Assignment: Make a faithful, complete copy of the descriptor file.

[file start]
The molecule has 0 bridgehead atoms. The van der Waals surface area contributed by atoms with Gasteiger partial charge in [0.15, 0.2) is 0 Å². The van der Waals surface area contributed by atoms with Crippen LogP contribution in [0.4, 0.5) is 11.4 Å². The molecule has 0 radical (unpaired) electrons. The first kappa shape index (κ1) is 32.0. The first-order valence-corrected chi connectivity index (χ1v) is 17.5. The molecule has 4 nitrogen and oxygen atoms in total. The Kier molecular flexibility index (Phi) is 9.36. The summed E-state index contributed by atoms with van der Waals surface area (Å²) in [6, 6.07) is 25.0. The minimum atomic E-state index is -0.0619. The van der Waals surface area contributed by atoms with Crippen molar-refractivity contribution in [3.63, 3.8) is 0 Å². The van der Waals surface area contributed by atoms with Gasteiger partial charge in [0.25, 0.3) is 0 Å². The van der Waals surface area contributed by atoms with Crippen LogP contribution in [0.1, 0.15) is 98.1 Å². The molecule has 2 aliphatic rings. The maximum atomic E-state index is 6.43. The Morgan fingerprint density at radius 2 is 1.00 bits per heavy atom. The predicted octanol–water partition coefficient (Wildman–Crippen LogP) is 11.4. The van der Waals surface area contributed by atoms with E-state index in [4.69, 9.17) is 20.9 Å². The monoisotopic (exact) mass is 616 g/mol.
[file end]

The molecule has 0 bridgehead atoms. The van der Waals surface area contributed by atoms with Gasteiger partial charge in [0.15, 0.2) is 0 Å². The van der Waals surface area contributed by atoms with Crippen LogP contribution in [0.4, 0.5) is 11.4 Å². The molecule has 0 radical (unpaired) electrons. The first kappa shape index (κ1) is 32.0. The first-order valence-corrected chi connectivity index (χ1v) is 17.5. The molecule has 4 nitrogen and oxygen atoms in total. The Kier molecular flexibility index (Phi) is 9.36. The summed E-state index contributed by atoms with van der Waals surface area (Å²) in [6, 6.07) is 25.0. The minimum atomic E-state index is -0.0619. The van der Waals surface area contributed by atoms with Crippen molar-refractivity contribution in [3.63, 3.8) is 0 Å². The van der Waals surface area contributed by atoms with Gasteiger partial charge in [0.25, 0.3) is 0 Å². The van der Waals surface area contributed by atoms with Crippen LogP contribution in [0.1, 0.15) is 98.1 Å². The molecule has 2 aliphatic rings. The maximum atomic E-state index is 6.43. The Morgan fingerprint density at radius 2 is 1.00 bits per heavy atom. The predicted octanol–water partition coefficient (Wildman–Crippen LogP) is 11.4. The van der Waals surface area contributed by atoms with E-state index in [4.69, 9.17) is 20.9 Å². The monoisotopic (exact) mass is 616 g/mol.